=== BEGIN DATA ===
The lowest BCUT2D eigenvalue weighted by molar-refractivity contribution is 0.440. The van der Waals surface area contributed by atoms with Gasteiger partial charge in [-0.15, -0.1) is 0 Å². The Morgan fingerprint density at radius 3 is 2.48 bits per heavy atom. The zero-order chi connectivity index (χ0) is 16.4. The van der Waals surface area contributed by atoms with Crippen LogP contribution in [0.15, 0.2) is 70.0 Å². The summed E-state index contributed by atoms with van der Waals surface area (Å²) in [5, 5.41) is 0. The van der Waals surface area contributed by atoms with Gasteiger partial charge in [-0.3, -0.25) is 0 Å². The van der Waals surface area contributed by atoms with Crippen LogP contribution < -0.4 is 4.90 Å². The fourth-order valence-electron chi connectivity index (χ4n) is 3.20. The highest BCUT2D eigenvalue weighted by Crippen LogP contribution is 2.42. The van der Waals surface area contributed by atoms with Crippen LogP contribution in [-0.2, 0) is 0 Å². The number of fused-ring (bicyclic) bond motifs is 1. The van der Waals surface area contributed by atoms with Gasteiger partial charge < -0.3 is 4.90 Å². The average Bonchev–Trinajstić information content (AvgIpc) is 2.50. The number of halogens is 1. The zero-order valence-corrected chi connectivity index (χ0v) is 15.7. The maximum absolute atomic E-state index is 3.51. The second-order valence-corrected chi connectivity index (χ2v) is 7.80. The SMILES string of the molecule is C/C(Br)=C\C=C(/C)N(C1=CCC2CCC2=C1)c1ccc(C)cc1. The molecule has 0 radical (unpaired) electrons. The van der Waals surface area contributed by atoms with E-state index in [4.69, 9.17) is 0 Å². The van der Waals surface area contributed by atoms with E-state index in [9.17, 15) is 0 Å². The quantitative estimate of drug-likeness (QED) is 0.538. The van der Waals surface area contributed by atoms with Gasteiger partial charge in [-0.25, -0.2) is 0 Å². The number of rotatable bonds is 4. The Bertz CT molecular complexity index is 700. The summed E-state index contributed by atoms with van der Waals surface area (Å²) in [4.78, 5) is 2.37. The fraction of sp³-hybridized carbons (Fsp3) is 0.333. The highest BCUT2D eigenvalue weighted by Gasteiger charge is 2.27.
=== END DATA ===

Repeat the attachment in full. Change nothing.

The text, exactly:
The lowest BCUT2D eigenvalue weighted by molar-refractivity contribution is 0.440. The van der Waals surface area contributed by atoms with Gasteiger partial charge in [-0.15, -0.1) is 0 Å². The Morgan fingerprint density at radius 3 is 2.48 bits per heavy atom. The zero-order chi connectivity index (χ0) is 16.4. The van der Waals surface area contributed by atoms with Crippen LogP contribution in [0.15, 0.2) is 70.0 Å². The summed E-state index contributed by atoms with van der Waals surface area (Å²) in [5, 5.41) is 0. The van der Waals surface area contributed by atoms with Gasteiger partial charge in [-0.3, -0.25) is 0 Å². The van der Waals surface area contributed by atoms with Crippen LogP contribution < -0.4 is 4.90 Å². The fourth-order valence-electron chi connectivity index (χ4n) is 3.20. The highest BCUT2D eigenvalue weighted by Crippen LogP contribution is 2.42. The van der Waals surface area contributed by atoms with Crippen LogP contribution in [-0.2, 0) is 0 Å². The number of fused-ring (bicyclic) bond motifs is 1. The van der Waals surface area contributed by atoms with Gasteiger partial charge < -0.3 is 4.90 Å². The average Bonchev–Trinajstić information content (AvgIpc) is 2.50. The number of halogens is 1. The zero-order valence-corrected chi connectivity index (χ0v) is 15.7. The maximum absolute atomic E-state index is 3.51. The second-order valence-corrected chi connectivity index (χ2v) is 7.80. The SMILES string of the molecule is C/C(Br)=C\C=C(/C)N(C1=CCC2CCC2=C1)c1ccc(C)cc1. The molecule has 0 radical (unpaired) electrons. The van der Waals surface area contributed by atoms with E-state index in [4.69, 9.17) is 0 Å². The van der Waals surface area contributed by atoms with E-state index in [9.17, 15) is 0 Å². The quantitative estimate of drug-likeness (QED) is 0.538. The van der Waals surface area contributed by atoms with Gasteiger partial charge in [-0.25, -0.2) is 0 Å². The number of rotatable bonds is 4. The Bertz CT molecular complexity index is 700. The summed E-state index contributed by atoms with van der Waals surface area (Å²) in [4.78, 5) is 2.37. The fraction of sp³-hybridized carbons (Fsp3) is 0.333. The highest BCUT2D eigenvalue weighted by Gasteiger charge is 2.27.